For his third album, Nighthawks at the Diner, Tom Waits set up a nightclub in the studio, invited an audience, and cut a 70-minute, two-LP set of new songs. It's an appropriate format for compositions that deal even more graphically and, for the first time, humorously with Waits' late-night world of bars and diners. The love lyrics of his debut album had long since given way to a comic lonely-guy stance glimpsed in "Emotional Weather Report" and "Better Off Without a Wife." But what really matters is the elaborate scene-setting of songs like the six-and-a-half-minute "Spare Parts," the seven-and-a-half-minute "Putnam County," and especially the 11-and-a-half-minute "Nighthawk Postcards" that are essentially poetry recitations with jazz backing. Waits is a colorful tour guide of midnight L.A., raving over a swinging rhythm section of Jim Hughart (bass) and Bill Goodwin (drums), with Pete Christlieb wailing away on tenor sax between paragraphs and Mike Melvoin trading off with Waits on piano runs. You could call it overdone, but then, this kind of material made its impact through an accumulation of miscellaneous detail, and who's to say how much is too much?
Featuring all of the stealth and cunning of a modern-day Special Forces operation, the Los Banos raid is regarded as one of the most successful airborne raids of all time. On the morning of February 23rd, 1945 – just a few months before the end of The Second World War – a combined force of American paratroopers, Filipino guerrillas and amphibious tanks liberated over 2,000 prisoners who were facing a potential massacre at the hands of their Japanese captors. Incredibly, not a single prisoner was killed in the attack. In this dramatic feature length film, we return to the site of the Los Banos Prison Camp with four soldiers who took part in the rescue – as well as one of the prisoners who was liberated. Their compelling first-hand accounts form the backbone of the film. Wrote Colin Powell (in a letter to the 11th Airborne Division): "I doubt that any airborne unit in the world will ever be able to rival the Los Banos prison raid. It is the textbook airborne operation for all ages and all armies."
Thousands of men, women and children are setting sail almost every day from war-torn Libya in rickety, over-crowded boats to find a new life in Europe. So far this year more than 1,800 have died trying to make the crossing. With unique access to the Phoenix, a privately funded search and rescue ship, Our World follows the dramatic story of one rescue mission. Gabriel Gatehouse stays with the crew as they search for migrants in the hazardous waters off the coast of Libya, throught to the successful conclusion of a rescue. Our World documents the heroism and horror of what is happening in the Mediterranean on a daily basis, and tries to discover what motivates a person to risk all in the pursuit of a European dream.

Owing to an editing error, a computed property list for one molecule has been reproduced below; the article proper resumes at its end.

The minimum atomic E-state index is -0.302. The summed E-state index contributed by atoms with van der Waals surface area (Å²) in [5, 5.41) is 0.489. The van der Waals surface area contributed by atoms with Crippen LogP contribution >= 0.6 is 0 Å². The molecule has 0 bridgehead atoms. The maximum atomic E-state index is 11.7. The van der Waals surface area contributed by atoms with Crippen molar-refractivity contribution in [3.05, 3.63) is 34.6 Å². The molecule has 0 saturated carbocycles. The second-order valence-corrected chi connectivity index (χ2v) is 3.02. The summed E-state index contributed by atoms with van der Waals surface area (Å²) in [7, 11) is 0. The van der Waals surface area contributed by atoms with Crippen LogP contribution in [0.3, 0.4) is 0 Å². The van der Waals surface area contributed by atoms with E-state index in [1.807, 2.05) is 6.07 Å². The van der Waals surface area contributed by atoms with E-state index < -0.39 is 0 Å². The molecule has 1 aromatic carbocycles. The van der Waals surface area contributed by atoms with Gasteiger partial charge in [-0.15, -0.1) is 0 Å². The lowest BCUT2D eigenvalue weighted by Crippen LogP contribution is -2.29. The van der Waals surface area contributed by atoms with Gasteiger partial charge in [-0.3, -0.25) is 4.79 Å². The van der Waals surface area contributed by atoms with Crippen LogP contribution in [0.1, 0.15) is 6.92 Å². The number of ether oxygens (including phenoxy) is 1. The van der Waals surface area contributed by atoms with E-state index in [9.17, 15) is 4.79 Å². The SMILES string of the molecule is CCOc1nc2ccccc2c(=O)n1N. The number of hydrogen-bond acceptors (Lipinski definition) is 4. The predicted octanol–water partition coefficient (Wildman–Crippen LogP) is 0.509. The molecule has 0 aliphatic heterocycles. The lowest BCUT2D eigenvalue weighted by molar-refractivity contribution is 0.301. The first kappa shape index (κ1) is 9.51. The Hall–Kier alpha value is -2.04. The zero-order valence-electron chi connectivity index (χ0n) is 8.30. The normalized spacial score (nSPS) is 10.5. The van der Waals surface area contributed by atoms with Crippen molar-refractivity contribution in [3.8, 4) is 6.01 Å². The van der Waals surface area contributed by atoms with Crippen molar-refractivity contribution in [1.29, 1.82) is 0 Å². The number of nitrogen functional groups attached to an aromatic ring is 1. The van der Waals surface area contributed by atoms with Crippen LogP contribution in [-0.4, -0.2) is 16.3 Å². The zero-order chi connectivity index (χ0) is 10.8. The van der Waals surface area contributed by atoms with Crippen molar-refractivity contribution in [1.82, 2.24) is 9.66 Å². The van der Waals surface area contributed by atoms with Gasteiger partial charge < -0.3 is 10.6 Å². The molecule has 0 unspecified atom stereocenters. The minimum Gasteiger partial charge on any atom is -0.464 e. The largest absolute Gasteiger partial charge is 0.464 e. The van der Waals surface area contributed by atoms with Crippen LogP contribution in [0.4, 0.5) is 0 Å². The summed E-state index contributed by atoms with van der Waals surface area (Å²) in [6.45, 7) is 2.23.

For many acts, the casino circuit is the kiss of death creatively, but in the case of Tom Jones the exact opposite is true – amidst the neon lights, craps tables, and slot machines, he's at the top of his game, feeding on the energy and excitement to command the stage with a power and eroticism that are virtually unmatched. Recorded in Las Vegas in the spring of 1971, Live at Caesar's Palace – his tenth and final gold record – captures Jones at his bawdy best, offering a compelling mix of hits and covers while still managing to make time with the ladies between songs; riding high on the recent success of "She's a Lady," he also samples smashes like "It's Not Unusual" and "Delilah" in addition to a vast range of material spanning from "Soul Man" to "Bridge Over Troubled Water" to "My Way." The between-song stage patter is priceless as well – for fans, this is an essential set.
When Stephen McGarva and his wife moved to Puerto Rico, they hoped to find inspiration and adventure, and a break from the ordinary routine that their lives in the States had become. McGarva, an artist and adventure sportsman, was excited to pursue the boundary-pushing, adrenaline-rush activities he loved—hang gliding, scuba diving, kite surfing. One day he visited Playa Lucia, a postcard-perfect beach with shimmering white sand, palm trees, and dazzling blue water. There, instead of relaxation and fun, he found a sick and abandoned dog. This dog, and the quest to save him, transformed McGarva and gave him a new purpose in Puerto Rico. He soon learned that this slice of paradise was known to locals as Dead Dog Beach—a notorious dumping ground for the island's unwanted canines, and Stephen McGarva knew he had to act.